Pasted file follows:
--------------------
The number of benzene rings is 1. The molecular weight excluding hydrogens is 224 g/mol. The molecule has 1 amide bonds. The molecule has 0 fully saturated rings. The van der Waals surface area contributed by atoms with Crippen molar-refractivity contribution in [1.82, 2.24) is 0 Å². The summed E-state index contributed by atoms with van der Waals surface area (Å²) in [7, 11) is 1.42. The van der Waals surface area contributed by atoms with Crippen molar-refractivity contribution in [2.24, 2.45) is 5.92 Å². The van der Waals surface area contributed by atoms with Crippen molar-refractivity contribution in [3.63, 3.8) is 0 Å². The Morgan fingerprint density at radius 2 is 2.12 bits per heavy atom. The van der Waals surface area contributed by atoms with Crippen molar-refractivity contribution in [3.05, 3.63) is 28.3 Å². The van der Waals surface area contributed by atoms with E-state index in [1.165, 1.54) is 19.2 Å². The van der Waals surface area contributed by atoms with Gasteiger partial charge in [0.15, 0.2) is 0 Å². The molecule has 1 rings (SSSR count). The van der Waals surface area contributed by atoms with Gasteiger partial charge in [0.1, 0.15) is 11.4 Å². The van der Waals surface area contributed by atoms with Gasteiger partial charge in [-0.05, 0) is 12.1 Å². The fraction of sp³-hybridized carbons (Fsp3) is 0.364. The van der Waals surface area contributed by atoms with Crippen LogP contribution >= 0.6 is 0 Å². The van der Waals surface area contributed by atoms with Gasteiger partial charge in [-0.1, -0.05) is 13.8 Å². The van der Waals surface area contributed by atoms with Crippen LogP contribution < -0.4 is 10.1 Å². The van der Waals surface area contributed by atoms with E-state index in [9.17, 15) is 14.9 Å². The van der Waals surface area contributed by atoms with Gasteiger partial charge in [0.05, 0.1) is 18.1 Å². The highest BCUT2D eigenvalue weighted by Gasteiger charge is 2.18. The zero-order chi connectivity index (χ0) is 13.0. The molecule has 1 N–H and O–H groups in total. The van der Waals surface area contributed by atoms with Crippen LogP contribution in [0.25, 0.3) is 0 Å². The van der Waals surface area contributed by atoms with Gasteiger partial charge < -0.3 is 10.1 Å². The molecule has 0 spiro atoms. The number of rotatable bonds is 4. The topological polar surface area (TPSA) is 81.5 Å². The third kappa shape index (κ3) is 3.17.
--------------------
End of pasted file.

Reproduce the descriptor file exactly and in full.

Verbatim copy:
The number of benzene rings is 1. The molecular weight excluding hydrogens is 224 g/mol. The molecule has 1 amide bonds. The molecule has 0 fully saturated rings. The van der Waals surface area contributed by atoms with Crippen molar-refractivity contribution in [1.82, 2.24) is 0 Å². The summed E-state index contributed by atoms with van der Waals surface area (Å²) in [7, 11) is 1.42. The van der Waals surface area contributed by atoms with Crippen molar-refractivity contribution in [2.24, 2.45) is 5.92 Å². The van der Waals surface area contributed by atoms with Crippen molar-refractivity contribution in [3.63, 3.8) is 0 Å². The Morgan fingerprint density at radius 2 is 2.12 bits per heavy atom. The van der Waals surface area contributed by atoms with Crippen molar-refractivity contribution in [3.05, 3.63) is 28.3 Å². The van der Waals surface area contributed by atoms with E-state index in [1.165, 1.54) is 19.2 Å². The van der Waals surface area contributed by atoms with Gasteiger partial charge in [0.15, 0.2) is 0 Å². The molecule has 1 rings (SSSR count). The van der Waals surface area contributed by atoms with Gasteiger partial charge in [0.1, 0.15) is 11.4 Å². The van der Waals surface area contributed by atoms with Gasteiger partial charge in [-0.05, 0) is 12.1 Å². The fraction of sp³-hybridized carbons (Fsp3) is 0.364. The van der Waals surface area contributed by atoms with Crippen LogP contribution >= 0.6 is 0 Å². The van der Waals surface area contributed by atoms with Gasteiger partial charge in [-0.1, -0.05) is 13.8 Å². The van der Waals surface area contributed by atoms with Crippen LogP contribution < -0.4 is 10.1 Å². The van der Waals surface area contributed by atoms with E-state index in [9.17, 15) is 14.9 Å². The van der Waals surface area contributed by atoms with Gasteiger partial charge in [0.05, 0.1) is 18.1 Å². The highest BCUT2D eigenvalue weighted by Gasteiger charge is 2.18. The zero-order chi connectivity index (χ0) is 13.0. The molecule has 1 N–H and O–H groups in total. The van der Waals surface area contributed by atoms with Crippen LogP contribution in [0.25, 0.3) is 0 Å². The van der Waals surface area contributed by atoms with Gasteiger partial charge < -0.3 is 10.1 Å². The molecule has 0 spiro atoms. The number of rotatable bonds is 4. The topological polar surface area (TPSA) is 81.5 Å². The third kappa shape index (κ3) is 3.17.